Monday, September 26, 2016

Clinton Wins First Debate

Interesting snapshot from CNN polling on tonight's first debate between Hillary Clinton and Donald Trump. Their sample of over 500 registered voters was asked who won the debate. They broke 62% for Clinton to 27% for Trump. The sample was 10% more Democratic and 2% less Republican than the population as a whole, so corrected for that it would still read 52% thought Clinton won and 29% thought Trump did. It was a decisive win for Clinton, who was the more knowledgeable and presidential of the two by far. CNN's focus group of 20 undecided voters is a smaller sample, but was even more decisive. 18 of the 20 said Clinton won the debate. 100 million people watched the debate, a huge audience. We'll see if this performance moves the national polling Clinton's way by the end of the week or so.

Thursday, September 15, 2016

Census Bureau: Incomes Up, Poverty Down!

One of the big news items of the week concerns outstanding economic news from the Census Bureau. Major progress in family income and a big drop in the poverty rate headlined a report that surprised many with gains that had not been seen in decades. The figures, covering 2015, were immediately touted by President Obama and ought to provide a boost to the Clinton campaign as they are good news for the incumbent party.

Median household income grew 5.2% for the year, to $56,516, a gain of $2,800 in one year. It was the largest year-to-year improvement since records have been kept. Even more remarkable, it was the poorer end of the population that saw the biggest gains. The bottom ten percent saw their average incomes grow by 7.8%, while the top ten percent grew by 2.9%. The poverty rate went from 14.8% in 2014 to 13.5% in 2015, the largest yearly percentage drop since 1968. Three and a half million people were lifted out of poverty status in one year. The minimum wage was raised in 20 states, likely a big part of the reason for the strong performance. The jobs picture was also strong. "Last year, 1.4 million more men and 1 million more women were working full time year-round than in 2014," the census found.

There was good news on health care, too. 2015 saw 9.1% of Americans without health insurance, a drop from 10.4% the previous year, and the lowest uninsured rate on record. That was a single-year reduction of 4 million people, from 33 million to 29 million. The primary reason was the second full year of  implementation the Affordable Care Act, or Obamacare. These are rather spectacular gains. When the ACA was passed, some 15% of the population was not covered, about 47 million people. We thus already have 18 million more people, 6% of the population, insured than before the Act.

The news does not correspond to the Trump campaign's narrative of stagnating jobs and wages. Trump campaign economic spokesman Peter Navarro "did not respond to requests for comment" on the report. Meanwhile the President, campaigning for Clinton in Pennsylvania, said, "So now let's face it; the Republicans don't like to hear good news right now. But it's important just to understand this is a big deal. More Americans are working, more have health insurance, incomes are rising, poverty is falling, and gas is $2 a gallon...Thanks, Obama!"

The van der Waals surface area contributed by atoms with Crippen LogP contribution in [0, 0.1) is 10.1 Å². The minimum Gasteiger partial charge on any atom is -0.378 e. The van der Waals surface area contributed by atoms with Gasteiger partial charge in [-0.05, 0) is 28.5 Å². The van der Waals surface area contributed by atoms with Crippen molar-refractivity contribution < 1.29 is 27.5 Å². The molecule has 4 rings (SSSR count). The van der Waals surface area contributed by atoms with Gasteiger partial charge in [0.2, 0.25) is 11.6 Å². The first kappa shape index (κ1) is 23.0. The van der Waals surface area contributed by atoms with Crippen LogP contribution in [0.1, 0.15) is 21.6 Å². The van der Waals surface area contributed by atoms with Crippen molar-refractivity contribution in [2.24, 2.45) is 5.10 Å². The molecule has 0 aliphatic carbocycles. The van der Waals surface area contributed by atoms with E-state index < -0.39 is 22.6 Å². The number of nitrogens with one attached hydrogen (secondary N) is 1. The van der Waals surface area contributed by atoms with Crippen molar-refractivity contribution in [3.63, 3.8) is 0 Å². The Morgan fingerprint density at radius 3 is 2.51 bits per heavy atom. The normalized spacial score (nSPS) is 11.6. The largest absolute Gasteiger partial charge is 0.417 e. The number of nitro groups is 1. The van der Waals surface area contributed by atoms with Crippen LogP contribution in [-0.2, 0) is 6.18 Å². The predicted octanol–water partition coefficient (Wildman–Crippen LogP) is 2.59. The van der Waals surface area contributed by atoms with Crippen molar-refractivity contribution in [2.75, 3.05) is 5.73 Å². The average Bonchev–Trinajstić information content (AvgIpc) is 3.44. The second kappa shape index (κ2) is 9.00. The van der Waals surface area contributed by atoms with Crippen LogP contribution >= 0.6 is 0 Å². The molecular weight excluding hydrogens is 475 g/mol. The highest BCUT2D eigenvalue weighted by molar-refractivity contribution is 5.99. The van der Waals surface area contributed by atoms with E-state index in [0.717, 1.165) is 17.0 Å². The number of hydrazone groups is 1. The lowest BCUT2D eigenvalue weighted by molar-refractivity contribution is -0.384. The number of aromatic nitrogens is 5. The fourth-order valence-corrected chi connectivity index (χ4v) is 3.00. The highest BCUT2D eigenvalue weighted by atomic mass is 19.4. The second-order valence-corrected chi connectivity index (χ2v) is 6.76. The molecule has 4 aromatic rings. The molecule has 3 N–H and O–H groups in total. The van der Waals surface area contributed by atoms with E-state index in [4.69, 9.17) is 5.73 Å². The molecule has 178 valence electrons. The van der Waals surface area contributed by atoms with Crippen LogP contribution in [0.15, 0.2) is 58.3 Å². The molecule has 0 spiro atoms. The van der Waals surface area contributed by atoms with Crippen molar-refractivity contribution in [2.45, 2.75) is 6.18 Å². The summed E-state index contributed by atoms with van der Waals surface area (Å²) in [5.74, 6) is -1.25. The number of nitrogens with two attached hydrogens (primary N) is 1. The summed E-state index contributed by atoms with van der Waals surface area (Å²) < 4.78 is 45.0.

Tuesday, September 6, 2016

Presidential Race: Time to Ante Up and Pitch In

In a typically thorough and brilliant analysis, Nate Silver's election prediction operation finds the gap between Hillary Clinton and Donald Trump narrowing. Read his latest ten-point analysis here. Silver has predicted the last two presidential elections with remarkable accuracy. His projections currently give Clinton about a two-to-one 67% to 33% likelihood of winning the election.

I said I'd be concerned and comment if Trump's chances got above 30 and so they have. I am concerned. Clinton's still in the driver's seat in popular vote and electorally, but the slide had better stop. What's happening? She's been off the campaign trail most of August, raising a massive haul of money ($140 million). She needs to and is now back campaigning. That money needs to buy a flood of effective adds, positive and negative, and fund a great organizational registration and get out the vote, (GOTV) effort, especially in the battleground states. This is where Clinton would have a big edge in states that are very close. She has dozens of offices in Florida and Ohio, for example, while Trump has only a small handful. But she's also hurt by the incessant drip about emails, eroding credibility among the persuadable. Clinton must break through the sleaze reporting with her positive growth plans and needs to (and should) turn in her normally impressive debate performances which should highlight how much more she knows, is better prepared, and is personally suited for the presidency than Trump.

The odds are about right. She is ahead and ought to win. But there is enough of a chance for Trump that it's not a certainty. That's cause to keep taking action. I just made my fifth contribution to the campaign since she announced. The Young Democrats college club I sponsor voted today to join the Registration and GOTV effort and commit to signing up 200 voters and then walking precincts the last two weeks up to Nov 8. We're still ahead and have the inside track with a more plausible route to the winning total of 270 electoral votes. But it's no time to rest easy at all.